No, I am not going to wear it out and about - but the cognoscenti among you will have realised that I am modelling here the latest in political headgear. Not so much political tat (though it's that as well) as political titfer (rhyming slang, tit-for-tat = hat).
This is the 'Aam Admi' cap - as sported by supporters of the anti-corruption party which powered to a dramatic win recently in the Delhi state elections, and then imploded when the AAP chief minister stalked out of office after little more than a month. The style is also known as a Gandhi cap - though in Gandhi's day it was made of khadi, homespun cloth, and this is, I'd guess, of synthetic material and there are suggestions that the caps have been mass produced in China.
This version is without the AAP election symbol, the broom, but it has the party's slogans - on one side 'me hu aam admi' ('I am a common man'), and on the other 'mujhe pahiye puri azadi' (which comes up on Google Translate, entirely unconvincingly, as 'I have complete freedom wheels' - please somebody out there help me improve on that).
In the Delhi state elections, supporters of the Congress party complained that AAP rivals were breaching Election Commission rules by sporting these caps. The Commission ruled that as long as the caps didn't show the party symbol or carry the party's name, they escaped the ultra-strict regulations about electioneering.
For lovers of political ephemera and kitsch, this is a gem. Thanks, Sanjoy!
OK, so someone has painted out 'HOPE'. The rendition alongside the railway bridge as you head north up Highgate Road has gone. Just like that. A mass of black. And it's been done in the last few weeks. No laws broken - no act of sacrilege - but I miss the lost 'HOPE' all the same.
This is what it used to look like, on the right - one of scrappier renditions around here. If you look at the photo on the left above, you can just about make out the remnants of the 'H' and 'O'.
And if you are coming new to the subject of 'HOPE' in NW5 (and around), this is where to start reading.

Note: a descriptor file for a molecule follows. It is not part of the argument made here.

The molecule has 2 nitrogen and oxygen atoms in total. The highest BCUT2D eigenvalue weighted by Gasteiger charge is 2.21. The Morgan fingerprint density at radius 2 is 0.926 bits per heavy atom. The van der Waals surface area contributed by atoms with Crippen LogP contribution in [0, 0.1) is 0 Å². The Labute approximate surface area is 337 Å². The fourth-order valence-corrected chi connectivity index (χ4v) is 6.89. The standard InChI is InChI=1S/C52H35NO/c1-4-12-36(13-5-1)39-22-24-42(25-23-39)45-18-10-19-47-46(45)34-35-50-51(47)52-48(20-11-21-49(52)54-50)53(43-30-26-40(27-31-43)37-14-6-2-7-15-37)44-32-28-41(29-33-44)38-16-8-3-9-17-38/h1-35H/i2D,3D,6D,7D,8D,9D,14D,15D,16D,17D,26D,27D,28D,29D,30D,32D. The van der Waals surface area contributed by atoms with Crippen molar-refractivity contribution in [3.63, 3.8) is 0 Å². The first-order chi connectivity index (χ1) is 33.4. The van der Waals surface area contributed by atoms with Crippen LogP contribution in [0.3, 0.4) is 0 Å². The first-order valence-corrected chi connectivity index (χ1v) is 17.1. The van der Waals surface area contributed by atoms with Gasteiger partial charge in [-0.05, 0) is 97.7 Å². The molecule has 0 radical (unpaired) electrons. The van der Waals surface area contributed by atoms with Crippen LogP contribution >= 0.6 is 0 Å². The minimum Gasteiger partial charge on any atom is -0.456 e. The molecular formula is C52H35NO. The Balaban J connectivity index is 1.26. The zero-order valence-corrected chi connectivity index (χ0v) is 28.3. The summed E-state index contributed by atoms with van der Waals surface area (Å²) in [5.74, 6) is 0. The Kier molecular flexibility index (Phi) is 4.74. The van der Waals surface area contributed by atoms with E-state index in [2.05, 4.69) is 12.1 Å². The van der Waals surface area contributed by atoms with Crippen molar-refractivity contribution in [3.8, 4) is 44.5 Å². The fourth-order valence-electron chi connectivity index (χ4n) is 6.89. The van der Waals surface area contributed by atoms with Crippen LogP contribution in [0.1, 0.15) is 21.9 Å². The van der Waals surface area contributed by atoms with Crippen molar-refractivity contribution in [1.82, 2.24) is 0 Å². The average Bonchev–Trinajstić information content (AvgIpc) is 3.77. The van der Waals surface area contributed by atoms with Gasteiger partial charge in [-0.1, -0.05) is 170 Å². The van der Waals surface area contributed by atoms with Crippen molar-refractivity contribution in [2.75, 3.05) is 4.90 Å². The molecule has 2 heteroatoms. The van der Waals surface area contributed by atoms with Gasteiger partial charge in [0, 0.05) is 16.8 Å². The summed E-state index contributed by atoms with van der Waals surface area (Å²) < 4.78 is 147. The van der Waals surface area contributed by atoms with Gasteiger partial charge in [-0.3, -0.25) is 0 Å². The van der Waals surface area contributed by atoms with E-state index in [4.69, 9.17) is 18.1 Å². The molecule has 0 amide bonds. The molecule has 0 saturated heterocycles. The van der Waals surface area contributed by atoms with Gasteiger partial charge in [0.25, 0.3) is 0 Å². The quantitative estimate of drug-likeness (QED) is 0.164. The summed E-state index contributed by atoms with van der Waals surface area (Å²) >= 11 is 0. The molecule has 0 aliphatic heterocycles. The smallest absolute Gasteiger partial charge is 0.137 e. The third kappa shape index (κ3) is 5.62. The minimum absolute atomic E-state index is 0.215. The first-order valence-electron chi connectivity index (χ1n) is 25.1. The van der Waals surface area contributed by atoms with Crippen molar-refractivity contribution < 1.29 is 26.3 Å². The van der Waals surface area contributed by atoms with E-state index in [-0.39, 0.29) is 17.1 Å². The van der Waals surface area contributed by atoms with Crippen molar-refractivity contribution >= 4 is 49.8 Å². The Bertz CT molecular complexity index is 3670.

The good news is that three other versions of 'HOPE' all within a short distance of the one now lost are still extant - and all the photos below were taken on this wonderfully sunny, almost spring like, Sunday afternoon.
An unlikely purchase, perhaps, from a book store in San Francisco specialising in gay pulp and Trotskyism - but what a nice pamphlet!
The striking cover is what first attracted me. It was designed by Ivor Owen - whether this is the children's book illustrator of the same name, I don't know. The pamphlet dates from 1955. Gwynfor Evans was at that time the president of Plaid Cymru (the party of Wales), and a local councillor - in 1966 he became the party's first MP.
The issue behind the pamphlet is an interesting one - Plaid Cymru's battle to be allowed party political broadcasts in Wales.
Only parties putting up at least fifty candidates in a general election were entitled to a party political broadcast. But there were then only thirty-six Welsh constituencies in total. So you can see the problem.
The Welsh Broadcasting Council proposed that any party fighting at least three seats in Wales should have political broadcasts, two a year between elections not simply at election time, either in Welsh or English. The Post Master General took the highly unusual step of vetoing this initiative, abetted by the London national HQs of the main parties.
'It is worth noting', Gwynfor Evans argued in this pamphlet, 'that in words and action the Parties refused to acknowledge Wales as a national entity whose needs and rights may differ from those of English regions.
'The length to which they were prepared to go, however, demonstrates the extent of their fear of allowing a Welsh party to state its case, on the most effective means of reaching, and therefore influencing, the public.
'One can detect a fear not oly of allowing Plaid Cymru to broadcast but of having themselves twice a year to expose on the air the bankruptcy of their policies for Wales.'